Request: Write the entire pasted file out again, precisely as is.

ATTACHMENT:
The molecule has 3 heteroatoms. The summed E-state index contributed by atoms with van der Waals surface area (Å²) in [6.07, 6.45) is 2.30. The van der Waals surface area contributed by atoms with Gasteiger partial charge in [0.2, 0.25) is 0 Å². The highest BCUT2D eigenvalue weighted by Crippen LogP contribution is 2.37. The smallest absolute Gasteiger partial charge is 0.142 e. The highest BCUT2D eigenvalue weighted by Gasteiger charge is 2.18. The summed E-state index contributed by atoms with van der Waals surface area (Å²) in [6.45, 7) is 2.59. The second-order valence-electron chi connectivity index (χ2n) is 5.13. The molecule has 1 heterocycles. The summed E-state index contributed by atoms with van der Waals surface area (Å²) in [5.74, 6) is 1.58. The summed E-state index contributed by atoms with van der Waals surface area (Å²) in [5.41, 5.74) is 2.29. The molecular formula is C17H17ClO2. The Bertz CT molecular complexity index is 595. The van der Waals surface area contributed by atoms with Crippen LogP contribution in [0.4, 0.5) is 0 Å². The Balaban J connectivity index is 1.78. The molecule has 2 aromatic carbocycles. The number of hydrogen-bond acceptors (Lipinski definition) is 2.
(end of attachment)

The molecule has 3 heteroatoms. The summed E-state index contributed by atoms with van der Waals surface area (Å²) in [6.07, 6.45) is 2.30. The van der Waals surface area contributed by atoms with Gasteiger partial charge in [0.2, 0.25) is 0 Å². The highest BCUT2D eigenvalue weighted by Crippen LogP contribution is 2.37. The smallest absolute Gasteiger partial charge is 0.142 e. The highest BCUT2D eigenvalue weighted by Gasteiger charge is 2.18. The summed E-state index contributed by atoms with van der Waals surface area (Å²) in [6.45, 7) is 2.59. The second-order valence-electron chi connectivity index (χ2n) is 5.13. The molecule has 1 heterocycles. The summed E-state index contributed by atoms with van der Waals surface area (Å²) in [5.74, 6) is 1.58. The summed E-state index contributed by atoms with van der Waals surface area (Å²) in [5.41, 5.74) is 2.29. The molecular formula is C17H17ClO2. The Bertz CT molecular complexity index is 595. The van der Waals surface area contributed by atoms with Crippen LogP contribution in [0.4, 0.5) is 0 Å². The Balaban J connectivity index is 1.78. The molecule has 2 aromatic carbocycles. The number of hydrogen-bond acceptors (Lipinski definition) is 2.